Basecamp is arguably the most well-known and well-used of online project and team management web apps, but with attention and use comes criticism and complaint. Rashmi Sinha of SlideShare finds it’s not keeping up with her team’s needs. Emily Chang, founder of eHub, recently expressed her […]

Basecamp is arguably the most well-known and well-used of online project and team management web apps, but with attention and use comes criticism and complaint. Rashmi Sinha of SlideShare finds it’s not keeping up with her team’s needs. Emily Chang, founder of eHub, recently expressed her frustration with the lack of Basecamp-Highrise integration. And Douglas Karr canceled his Basecamp account today (though more because he disagreed with the 37Signals’ blog than because of his issues with the software).

Basecamp provides to do lists, messages, milestones, collaborative documents, chat, time tracking, and a shared file repository — so it seems to offer nearly everything a smallish team needs for project management and knowledge capture. It’s simple to use, but sometimes too inflexible. For example, I use Writeboards (collaborative wiki-type documents) to manage Web Worker Daily’s weekly conference call agendas but cannot reorder them or sort them by date. They are always ordered alphabetically, leaving the current agenda often buried amongst other Writeboards.

Rashmi suggests that Basecamp demonstrates little “findability.” You have to go to a separate page to search and then it doesn’t even search everything (to dos, for instance, aren’t included). Basecamp doesn’t support tagging or sub-categories or search within categories.

Rashmi wonders what might serve as a better alternative. Here are a few ideas.

Online project management apps. That is, direct competitors to Basecamp. Offerings include Goplan from Webreakstuff, newly launched Lighthouse, activeCollab available as a download that you host yourself or hosted at collab.ws, and Atlassian’s Jira. The main benefit of using a dedicated project management system, besides the dashboards and notifications that keep your project on track, is the structured data and process it provides. You don’t have to define how to dos, tickets, and milestones work; it’s already defined for you. But this can be their greatest drawback as well, because these applications may force you to work in ways that don’t suit you, your project, or your team.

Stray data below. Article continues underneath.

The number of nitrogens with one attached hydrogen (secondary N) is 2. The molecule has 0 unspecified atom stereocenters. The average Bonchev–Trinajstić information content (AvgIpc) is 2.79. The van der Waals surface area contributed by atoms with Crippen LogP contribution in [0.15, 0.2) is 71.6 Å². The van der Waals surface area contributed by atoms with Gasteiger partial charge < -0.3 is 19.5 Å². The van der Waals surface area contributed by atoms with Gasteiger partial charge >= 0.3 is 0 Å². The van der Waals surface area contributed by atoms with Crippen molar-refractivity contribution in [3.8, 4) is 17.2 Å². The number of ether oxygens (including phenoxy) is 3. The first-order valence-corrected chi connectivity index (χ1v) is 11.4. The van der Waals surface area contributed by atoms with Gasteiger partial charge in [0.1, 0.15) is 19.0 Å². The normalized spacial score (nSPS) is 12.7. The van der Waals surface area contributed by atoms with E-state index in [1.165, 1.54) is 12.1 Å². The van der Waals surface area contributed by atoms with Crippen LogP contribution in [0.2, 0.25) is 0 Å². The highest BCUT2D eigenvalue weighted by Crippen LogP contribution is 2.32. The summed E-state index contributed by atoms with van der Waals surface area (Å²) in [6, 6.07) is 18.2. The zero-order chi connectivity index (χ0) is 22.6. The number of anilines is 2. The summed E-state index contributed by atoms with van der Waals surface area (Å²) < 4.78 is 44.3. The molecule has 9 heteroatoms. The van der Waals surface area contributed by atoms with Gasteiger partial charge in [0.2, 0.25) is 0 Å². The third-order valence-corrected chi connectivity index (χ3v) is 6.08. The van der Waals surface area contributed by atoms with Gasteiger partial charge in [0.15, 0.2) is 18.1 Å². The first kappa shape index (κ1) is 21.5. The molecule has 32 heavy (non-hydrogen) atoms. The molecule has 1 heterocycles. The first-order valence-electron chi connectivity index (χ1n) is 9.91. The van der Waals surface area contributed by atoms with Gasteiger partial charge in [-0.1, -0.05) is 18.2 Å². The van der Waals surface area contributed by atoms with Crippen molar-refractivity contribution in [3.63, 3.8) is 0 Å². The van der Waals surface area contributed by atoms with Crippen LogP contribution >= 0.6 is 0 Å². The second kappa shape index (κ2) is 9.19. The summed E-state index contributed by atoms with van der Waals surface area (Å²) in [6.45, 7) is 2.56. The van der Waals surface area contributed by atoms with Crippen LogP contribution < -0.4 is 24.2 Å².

Wikis. You can choose from hosted services like PBWiki, Wetpaint, and Wikispaces or host your own with free downloadable wiki software such as MediaWiki or Socialtext Open. Wikis are great for capturing and archiving team knowledge. However, they’re not designed with specific support for task management, issue tracking, or scheduling — so if you need extensive structured support in that arena, you might want to consider another option, or use wikis in tandem with some more structured project management application.

Online office suite. Take GMail, GCal, plus Google Docs & Spreadsheets and you could manage a project reasonably well. On the pro side, you could keep the information pretty well structured using the calendar and spreadsheets. You could capture knowledge in online documents. It wouldn’t force you into any particular project management processes, but wouldn’t give you the benefits of those either. If you wanted dashboard or notification-type features, you’d probably have to custom-build them yourself, though, and that’s a serious undertaking.

Concoct your own. Stowe Boyd has described how he’d like to use Stikkit’s semi-structured information capture with Zoho document editing capabilities and Box.net file storage and file access control to create an interpersonal organizer. This may be the way of the future: taking discrete tools and combining them (or using integration the toolmakers build) to put together a system that suits your needs and your team’s needs better than anything anyone else designed with their own needs in mind. Again, you’re not going to get a detailed dashboard or complex workflow with notifications if you go this route, at least not without some fancy programming of your own. But you might come up with something that fluidly and frictionlessly encourages project success.

What’s best for your team and your projects? Of course it depends on what kind of work you’re doing, with whom you’re working, how many people are on the team, and numerous other variables. While you’re deciding, check out these tips for getting your virtual team started on the path to productivity.